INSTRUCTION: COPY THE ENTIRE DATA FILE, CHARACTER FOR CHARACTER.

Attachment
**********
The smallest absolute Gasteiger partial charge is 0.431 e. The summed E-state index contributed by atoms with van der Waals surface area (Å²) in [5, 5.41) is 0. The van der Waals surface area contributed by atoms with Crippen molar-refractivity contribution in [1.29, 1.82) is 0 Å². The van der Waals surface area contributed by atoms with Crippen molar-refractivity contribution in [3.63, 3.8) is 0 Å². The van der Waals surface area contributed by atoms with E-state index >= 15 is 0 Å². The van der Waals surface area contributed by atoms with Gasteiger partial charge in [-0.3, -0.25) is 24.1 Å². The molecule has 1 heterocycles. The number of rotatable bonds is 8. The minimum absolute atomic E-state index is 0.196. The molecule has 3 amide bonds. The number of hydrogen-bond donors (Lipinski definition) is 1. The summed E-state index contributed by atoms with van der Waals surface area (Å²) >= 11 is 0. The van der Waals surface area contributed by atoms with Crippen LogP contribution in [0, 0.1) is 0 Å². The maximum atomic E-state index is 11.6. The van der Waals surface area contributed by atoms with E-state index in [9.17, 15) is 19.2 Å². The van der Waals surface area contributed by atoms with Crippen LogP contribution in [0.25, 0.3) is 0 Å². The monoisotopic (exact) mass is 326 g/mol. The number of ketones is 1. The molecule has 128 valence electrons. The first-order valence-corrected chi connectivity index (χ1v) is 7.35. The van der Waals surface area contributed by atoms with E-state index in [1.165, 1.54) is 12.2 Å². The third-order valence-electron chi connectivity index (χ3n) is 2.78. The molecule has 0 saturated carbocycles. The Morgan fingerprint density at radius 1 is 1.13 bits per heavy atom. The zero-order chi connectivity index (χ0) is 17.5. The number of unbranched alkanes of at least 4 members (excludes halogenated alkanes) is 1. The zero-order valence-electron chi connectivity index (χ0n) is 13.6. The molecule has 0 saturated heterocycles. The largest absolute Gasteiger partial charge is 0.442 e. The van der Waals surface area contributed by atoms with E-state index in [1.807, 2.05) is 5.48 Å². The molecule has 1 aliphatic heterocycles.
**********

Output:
The smallest absolute Gasteiger partial charge is 0.431 e. The summed E-state index contributed by atoms with van der Waals surface area (Å²) in [5, 5.41) is 0. The van der Waals surface area contributed by atoms with Crippen molar-refractivity contribution in [1.29, 1.82) is 0 Å². The van der Waals surface area contributed by atoms with Crippen molar-refractivity contribution in [3.63, 3.8) is 0 Å². The van der Waals surface area contributed by atoms with E-state index >= 15 is 0 Å². The van der Waals surface area contributed by atoms with Gasteiger partial charge in [-0.3, -0.25) is 24.1 Å². The molecule has 1 heterocycles. The number of rotatable bonds is 8. The minimum absolute atomic E-state index is 0.196. The molecule has 3 amide bonds. The number of hydrogen-bond donors (Lipinski definition) is 1. The summed E-state index contributed by atoms with van der Waals surface area (Å²) >= 11 is 0. The van der Waals surface area contributed by atoms with Crippen LogP contribution in [0, 0.1) is 0 Å². The maximum atomic E-state index is 11.6. The van der Waals surface area contributed by atoms with E-state index in [9.17, 15) is 19.2 Å². The van der Waals surface area contributed by atoms with Crippen LogP contribution in [0.25, 0.3) is 0 Å². The monoisotopic (exact) mass is 326 g/mol. The number of ketones is 1. The molecule has 128 valence electrons. The first-order valence-corrected chi connectivity index (χ1v) is 7.35. The van der Waals surface area contributed by atoms with E-state index in [1.165, 1.54) is 12.2 Å². The third-order valence-electron chi connectivity index (χ3n) is 2.78. The molecule has 0 saturated carbocycles. The Morgan fingerprint density at radius 1 is 1.13 bits per heavy atom. The zero-order chi connectivity index (χ0) is 17.5. The number of unbranched alkanes of at least 4 members (excludes halogenated alkanes) is 1. The zero-order valence-electron chi connectivity index (χ0n) is 13.6. The molecule has 0 saturated heterocycles. The largest absolute Gasteiger partial charge is 0.442 e. The van der Waals surface area contributed by atoms with E-state index in [1.807, 2.05) is 5.48 Å². The molecule has 1 aliphatic heterocycles.